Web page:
Review: Ghost Flight by Bear Grylls

Tuesday 23 June 2015
Title: Ghost Flight
Author: Bear Grylls
Publisher: Orion
Publication Date: 4th June 2015
Pages: 464
ISBN: 9781409156819
Source: Review Copy
Rating: 5/5
Purchase: Amazon
A mother and child savagely abducted from a snow-swept mountainside.

A loyal soldier tortured and executed on a remote Scottish moor.

A lost warplane discovered in the heart of the Amazon jungle, harbouring a secret of earth-shattering evil.

A desperate race to defeat a terrifying conspiracy emanating from the darkest days of Nazi Germany.

One thread unites them all. Only one man can unravel it. Will Jaeger. The Hunter.

When I found out that Bear Grylls was releasing a thriller I couldn't wait to read it. In terms of pure excitement, thrills and adrenaline rushes, Ghost Flight has it all. If I had to describe our main character, Will Jaeger, then I'd say he was a cross between Bear Grylls, Ross Kemp and Danny Dyer. Or at least that's how I pictured him.

Ghost Flight is a difficult book to summarise because of just how much story it contains, and the complicated threads that make up the inventive mystery within the story. Will Jaeger is haunted by the disappearance of his wife and son. Rescued by an old friend they must achieve the impossible and escape from a very well-protected African island. Returning to the UK Jaeger is tasked with leading an expedition into the Mountain of the Gods in the Amazon jungle to examine the secrets of a lost WWII warplane, one that harbours explosive secrets and terrifying forces are intent on keeping the warplane hidden forever.

Bear Grylls goes into a lot of detail, and he is obviously more than qualified to write an action-packed adventure thriller such as this one. The atmosphere just seeps from the pages, I felt as if I was in the Amazonian jungle myself. Before that though we have probably one of the most thrilling scenes I have ever read in a book with Jaeger jumping from 30,000 feet strapped to a sexy Russian who is part of the expedition team but who Jaeger thinks might be the person responsible for the death of his friend. The scenes between Jaeger and Irina Narov are electric, and I think he's more than met his match in Narov.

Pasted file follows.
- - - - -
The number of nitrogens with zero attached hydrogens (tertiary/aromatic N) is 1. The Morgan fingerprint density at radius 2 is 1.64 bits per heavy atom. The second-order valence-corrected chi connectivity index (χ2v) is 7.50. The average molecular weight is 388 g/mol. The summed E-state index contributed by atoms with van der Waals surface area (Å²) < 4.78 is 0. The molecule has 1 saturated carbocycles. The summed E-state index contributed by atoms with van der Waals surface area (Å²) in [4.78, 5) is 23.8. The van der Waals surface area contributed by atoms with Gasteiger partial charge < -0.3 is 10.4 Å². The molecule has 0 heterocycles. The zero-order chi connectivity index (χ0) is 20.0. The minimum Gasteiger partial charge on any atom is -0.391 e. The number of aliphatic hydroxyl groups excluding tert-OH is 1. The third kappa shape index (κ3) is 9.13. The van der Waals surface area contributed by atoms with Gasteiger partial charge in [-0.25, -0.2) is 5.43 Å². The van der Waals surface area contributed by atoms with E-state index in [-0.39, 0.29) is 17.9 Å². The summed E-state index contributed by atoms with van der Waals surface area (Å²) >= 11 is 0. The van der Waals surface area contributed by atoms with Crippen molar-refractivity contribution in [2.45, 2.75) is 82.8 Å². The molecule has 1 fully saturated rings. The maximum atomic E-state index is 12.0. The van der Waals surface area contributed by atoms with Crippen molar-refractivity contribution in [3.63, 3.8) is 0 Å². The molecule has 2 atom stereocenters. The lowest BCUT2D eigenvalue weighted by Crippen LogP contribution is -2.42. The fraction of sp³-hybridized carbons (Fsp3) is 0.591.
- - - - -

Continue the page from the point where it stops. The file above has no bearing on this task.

The mystery element is brilliantly done, complicated in places this is a book you definitely need to give your full attention to but it's totally worth it. It's a thought-provoking read, with a story that is at times frighteningly realistic and believable. The whole thing has been beautifully well-researched and I stopped guessing how things would progress early on as it was a wasted task. As the book nears its conclusion things get very exciting.

We are really given a sense of Jaeger's character. How haunted he is by the disappearance of his family, and his need to find answers to where they are. Despite him coming across as a little bit superhuman at times (which is expected from a thriller) he is a believable character, and unlike other books in this genre he felt original and not a rehash of characters I've read about before. He's a character I think we will continue to learn about as the series progresses, and I for one can't wait.

In terms of a book ending and leaving you wanting more, Bear Grylls ends the book on the biggest cliffhanger meaning that readers will be left desperate for more. I hope the follow-up isn't too far away as this book is a thriller in every sense of the word, and Bear Grylls has created a character in Will Jaeger that I can't wait to read about again.


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